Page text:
The first test was Training 2, which had some really good moments–halts were square and circles were actually really nice. Stretchy circle sucked to like the millionth degree, but on the whole, I was happy, if totally exhausted and sore in my core after sitting all that trot work aside. But it turns out our judge had been the scribe at Ride For Life the prior week, and also has a sister who’s an aside competitor, and knows a bit about it. So that was very cool, because while she’d been chatting with everyone after their tests, she was able to give me some good aside-specific advice, especially about our stretchy circle. She recommended sitting waaaaay back, and even grabbing the balance strap if necessary; she also recommended longer reins to allow more stretch there and in the free walk. Obviously I couldn’t do anything about rein length between tests, but I could try to change our balance in the stretchy circle. I really love when judges who take the time to speak with competitors, and are able to give constructive advice you can actually use to change something and improve between tests. I played a bit with grabbing the balance strap and that was a total no-go from Cally, but worked on really relaxing back and letting go.
We were first in the ring for Training 3, which I haven’t ridden in almost a year and sort of didn’t remember as well as I should. I wasn’t sure if our walk was supposed to be to X or the whole way to E, and crossed my fingers I’d remember. But Cally was feeling rather Done going around to warm up, so I figured I’d just do my best and see what we got. There were some really good moments, like the stretchy circle at the end actually being stretchy-ish. But then we also had an error, when she got super distracted by horses in the field out by K and we ended up on the wrong canter lead, and I made a circle to correct it. As the judge told me after the test, absolutely the correct choice from a training perspective, but unfortunately an Error on the test, so -2 from our score, and obviously a bad score on the movement, because Wrong Lead to start. Yet the judge was delighted we’d taken her advice and improved the stretchy circle, and I was happy we’d gotten through without a major blowup, because Cally can go into Super Giraffe Mode when she decides she’s sick of making circles.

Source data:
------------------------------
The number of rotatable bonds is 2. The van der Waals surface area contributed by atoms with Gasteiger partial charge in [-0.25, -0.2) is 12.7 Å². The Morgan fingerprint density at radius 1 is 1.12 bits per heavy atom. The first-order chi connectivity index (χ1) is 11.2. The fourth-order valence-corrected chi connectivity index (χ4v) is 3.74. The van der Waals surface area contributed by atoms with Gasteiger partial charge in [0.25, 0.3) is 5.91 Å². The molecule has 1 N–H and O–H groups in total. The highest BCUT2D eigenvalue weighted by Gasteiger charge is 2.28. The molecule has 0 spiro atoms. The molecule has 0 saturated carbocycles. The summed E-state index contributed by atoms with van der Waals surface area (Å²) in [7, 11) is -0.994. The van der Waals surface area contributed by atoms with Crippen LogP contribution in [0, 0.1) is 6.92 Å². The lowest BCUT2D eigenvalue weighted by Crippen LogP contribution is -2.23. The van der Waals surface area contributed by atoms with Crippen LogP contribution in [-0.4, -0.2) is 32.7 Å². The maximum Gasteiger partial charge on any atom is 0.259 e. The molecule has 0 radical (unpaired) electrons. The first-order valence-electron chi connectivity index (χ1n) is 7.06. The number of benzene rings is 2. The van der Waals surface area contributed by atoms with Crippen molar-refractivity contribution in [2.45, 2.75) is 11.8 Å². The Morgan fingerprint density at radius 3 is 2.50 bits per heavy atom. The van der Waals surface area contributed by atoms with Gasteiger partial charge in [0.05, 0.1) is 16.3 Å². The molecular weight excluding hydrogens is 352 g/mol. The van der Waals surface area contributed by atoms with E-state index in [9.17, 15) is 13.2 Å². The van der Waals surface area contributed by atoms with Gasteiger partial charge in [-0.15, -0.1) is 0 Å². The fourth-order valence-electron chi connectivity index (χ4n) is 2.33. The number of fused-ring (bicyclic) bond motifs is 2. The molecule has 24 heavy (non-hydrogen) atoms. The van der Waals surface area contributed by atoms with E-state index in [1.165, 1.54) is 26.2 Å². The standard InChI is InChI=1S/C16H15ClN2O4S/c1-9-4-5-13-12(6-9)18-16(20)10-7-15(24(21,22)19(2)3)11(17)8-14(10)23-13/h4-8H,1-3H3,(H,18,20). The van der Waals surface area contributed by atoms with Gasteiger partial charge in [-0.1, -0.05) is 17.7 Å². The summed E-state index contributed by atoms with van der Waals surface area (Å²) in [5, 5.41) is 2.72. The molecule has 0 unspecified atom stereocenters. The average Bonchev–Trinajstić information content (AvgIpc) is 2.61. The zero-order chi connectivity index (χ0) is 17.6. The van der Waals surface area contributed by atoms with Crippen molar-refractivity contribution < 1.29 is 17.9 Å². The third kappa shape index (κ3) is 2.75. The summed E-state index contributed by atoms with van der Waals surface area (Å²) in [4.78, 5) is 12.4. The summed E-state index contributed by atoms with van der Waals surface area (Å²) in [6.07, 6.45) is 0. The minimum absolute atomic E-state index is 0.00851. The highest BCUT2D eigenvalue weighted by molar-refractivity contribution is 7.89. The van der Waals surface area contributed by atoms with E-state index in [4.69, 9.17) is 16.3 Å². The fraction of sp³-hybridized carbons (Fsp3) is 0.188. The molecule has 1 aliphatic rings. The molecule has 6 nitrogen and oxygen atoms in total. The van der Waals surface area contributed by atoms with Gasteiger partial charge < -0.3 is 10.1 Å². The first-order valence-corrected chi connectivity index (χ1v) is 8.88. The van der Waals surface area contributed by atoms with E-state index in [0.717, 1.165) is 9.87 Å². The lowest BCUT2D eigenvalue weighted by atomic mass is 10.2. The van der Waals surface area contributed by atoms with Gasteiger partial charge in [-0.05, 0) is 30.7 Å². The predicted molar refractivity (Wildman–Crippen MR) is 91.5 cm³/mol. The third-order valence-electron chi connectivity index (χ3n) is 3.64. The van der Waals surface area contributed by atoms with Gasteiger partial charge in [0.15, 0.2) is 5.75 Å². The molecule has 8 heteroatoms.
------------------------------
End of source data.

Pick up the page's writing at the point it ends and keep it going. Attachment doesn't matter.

We bathed off, Cally got lots of treats, packed everything up, and I headed up to get our scores. The T2 class had been huge, 10 riders, and the T3 test had just been OK, so I wasn’t expecting much. But I was rather delighted to find we’d finished 5th in T2 with a 66.9%, our highest score so far this year, and 3rd in T3 with a 62.5%, which isn’t bad considering the Error!
That now gives us 6 of the 7 scores we need to qualify for a year-end award with the PVDA, all of them over 60%. We only need to do one more dressage show to finish getting our scores, hopefully in August. We’re well positioned to actually win something there at year-ends, so I’m very pleased with that, especially given that we’ve been sidesaddle for all of it!
Now prep continues for Culpeper! She’s gotten a few days off to rest up, and she needs to get a good clip/mane pull done this week, and will hopefully get bathed and braided Saturday night before we head down to the show bright and early on Sunday. I may be crazy for trying to do this all in one day, but I’m a bit limited by available time off and by budget, so we’re going to make the best of the opportunity we have.